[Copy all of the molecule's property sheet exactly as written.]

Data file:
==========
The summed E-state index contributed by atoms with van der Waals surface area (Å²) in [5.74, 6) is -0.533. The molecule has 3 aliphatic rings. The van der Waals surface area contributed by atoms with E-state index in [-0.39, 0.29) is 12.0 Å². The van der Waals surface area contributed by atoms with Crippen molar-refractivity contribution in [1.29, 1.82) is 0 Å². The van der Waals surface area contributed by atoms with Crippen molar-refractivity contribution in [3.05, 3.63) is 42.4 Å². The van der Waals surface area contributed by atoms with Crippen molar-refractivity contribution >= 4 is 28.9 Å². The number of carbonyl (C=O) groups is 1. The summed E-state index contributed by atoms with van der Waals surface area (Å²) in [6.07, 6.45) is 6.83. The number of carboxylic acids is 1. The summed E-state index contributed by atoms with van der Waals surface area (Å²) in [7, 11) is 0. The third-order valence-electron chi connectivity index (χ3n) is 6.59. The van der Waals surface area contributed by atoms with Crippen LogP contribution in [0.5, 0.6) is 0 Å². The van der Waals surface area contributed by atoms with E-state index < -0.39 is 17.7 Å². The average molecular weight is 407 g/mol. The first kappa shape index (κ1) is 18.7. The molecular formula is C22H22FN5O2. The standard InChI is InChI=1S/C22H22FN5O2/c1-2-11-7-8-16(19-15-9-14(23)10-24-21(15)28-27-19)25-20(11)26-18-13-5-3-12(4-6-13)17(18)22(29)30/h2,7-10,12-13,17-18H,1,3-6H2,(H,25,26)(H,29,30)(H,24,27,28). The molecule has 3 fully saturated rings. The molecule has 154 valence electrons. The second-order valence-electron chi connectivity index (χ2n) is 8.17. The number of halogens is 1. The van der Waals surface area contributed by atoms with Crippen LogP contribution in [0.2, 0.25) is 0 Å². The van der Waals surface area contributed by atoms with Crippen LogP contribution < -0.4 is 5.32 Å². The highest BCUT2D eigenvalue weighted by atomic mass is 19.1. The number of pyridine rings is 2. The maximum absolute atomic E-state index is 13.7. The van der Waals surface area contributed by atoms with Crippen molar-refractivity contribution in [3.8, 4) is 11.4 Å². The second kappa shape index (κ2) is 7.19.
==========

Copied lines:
The summed E-state index contributed by atoms with van der Waals surface area (Å²) in [5.74, 6) is -0.533. The molecule has 3 aliphatic rings. The van der Waals surface area contributed by atoms with E-state index in [-0.39, 0.29) is 12.0 Å². The van der Waals surface area contributed by atoms with Crippen molar-refractivity contribution in [1.29, 1.82) is 0 Å². The van der Waals surface area contributed by atoms with Crippen molar-refractivity contribution in [3.05, 3.63) is 42.4 Å². The van der Waals surface area contributed by atoms with Crippen molar-refractivity contribution >= 4 is 28.9 Å². The number of carbonyl (C=O) groups is 1. The summed E-state index contributed by atoms with van der Waals surface area (Å²) in [6.07, 6.45) is 6.83. The number of carboxylic acids is 1. The summed E-state index contributed by atoms with van der Waals surface area (Å²) in [7, 11) is 0. The third-order valence-electron chi connectivity index (χ3n) is 6.59. The van der Waals surface area contributed by atoms with Crippen LogP contribution in [0.5, 0.6) is 0 Å². The van der Waals surface area contributed by atoms with E-state index < -0.39 is 17.7 Å². The average molecular weight is 407 g/mol. The first kappa shape index (κ1) is 18.7. The molecular formula is C22H22FN5O2. The standard InChI is InChI=1S/C22H22FN5O2/c1-2-11-7-8-16(19-15-9-14(23)10-24-21(15)28-27-19)25-20(11)26-18-13-5-3-12(4-6-13)17(18)22(29)30/h2,7-10,12-13,17-18H,1,3-6H2,(H,25,26)(H,29,30)(H,24,27,28). The molecule has 3 fully saturated rings. The molecule has 154 valence electrons. The second-order valence-electron chi connectivity index (χ2n) is 8.17. The number of halogens is 1. The van der Waals surface area contributed by atoms with Crippen LogP contribution in [0.2, 0.25) is 0 Å². The van der Waals surface area contributed by atoms with Crippen LogP contribution < -0.4 is 5.32 Å². The highest BCUT2D eigenvalue weighted by atomic mass is 19.1. The number of pyridine rings is 2. The maximum absolute atomic E-state index is 13.7. The van der Waals surface area contributed by atoms with Crippen molar-refractivity contribution in [3.8, 4) is 11.4 Å². The second kappa shape index (κ2) is 7.19.